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Borders blur at Australia's northern tip

  • 17 October 2019


It's a short, brisk climb from the car park at the top of Cape York Peninsula to the most northerly point on the Australian mainland. But the journey to this fabled landmark is drawn-out and laborious: thousands of kilometres by car along largely unpaved road to the Jardine River; transfer by ferry to the other side; and another stretch by car along bitumen and then dirt before Australia's continental landmass finally runs out.

Separated from it by a swirling channel are York and Eborac islands, the first of many hundreds of islands which are scattered throughout the Torres Strait, resting offshore from their official motherland, Australia.

The journey to this sharply planed peninsula is a long held dream for many Australians; this is a place that holds a mythological place in the nation's consciousness, that epitomises for many the country's pioneering spirit and collective sense of adventure.

It's also the final outpost, symbolically at least, demarcating Australia from its closest neighbour, Papua New Guinea. The islands beyond it are a link to the cultures and geologies that lie to the north, giant stepping stones that guide Australia's Torres Straight Islanders home. But for white Australians, they're the barrier marking the country's fiercely-held border.

I've taken a sly shortcut to get here myself, flying from Cairns to the community of Bamaga and driving the rest of the way with a local resident. From the beach we skirt the mangroves and climb a small rise before the iconic marker comes into view: 'You are standing at the northernmost point of the Australian continent,' it says. Milling about the sign is a group of five or six people; in peak holiday season, says my guide, this jagged promontory overflows with pilgrims.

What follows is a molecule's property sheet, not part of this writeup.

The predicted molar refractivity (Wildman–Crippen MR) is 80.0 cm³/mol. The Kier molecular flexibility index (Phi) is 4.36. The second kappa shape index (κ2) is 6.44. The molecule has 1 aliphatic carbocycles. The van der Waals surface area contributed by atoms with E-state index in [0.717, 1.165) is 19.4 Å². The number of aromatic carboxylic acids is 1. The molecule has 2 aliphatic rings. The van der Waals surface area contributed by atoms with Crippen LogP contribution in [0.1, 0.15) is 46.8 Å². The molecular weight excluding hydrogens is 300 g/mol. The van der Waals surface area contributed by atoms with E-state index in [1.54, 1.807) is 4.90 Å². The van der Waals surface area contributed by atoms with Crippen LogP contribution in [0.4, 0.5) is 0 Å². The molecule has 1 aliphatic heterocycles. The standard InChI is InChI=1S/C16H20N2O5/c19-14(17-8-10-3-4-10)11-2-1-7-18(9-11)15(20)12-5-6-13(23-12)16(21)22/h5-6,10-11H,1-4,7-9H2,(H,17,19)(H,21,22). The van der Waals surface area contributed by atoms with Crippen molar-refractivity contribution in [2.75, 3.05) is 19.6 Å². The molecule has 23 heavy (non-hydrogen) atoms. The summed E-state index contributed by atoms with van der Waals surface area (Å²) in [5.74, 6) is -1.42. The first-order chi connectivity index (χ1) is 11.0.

It's unspeakably beautiful here. From the hillock rising above The Tip I take a 360 degree scan and see whitecaps frothing on a cobalt sea to the east, milky turquoise waters filling a languid bay to the west, stunted shrubbery sprouting from the red rock. Just beyond The Tip, York and Eborac islands appear to guard the entrance to Australia; at the car park, signposts warn those entering the mainland at this point to refrain from bringing with them fruit and other items that will threaten Australia's biosecurity.

The only other people here are two elderly men from down south, fishing knee-deep in spite of the warnings of crocodiles, and a catamaran anchored like an advertisement for paradise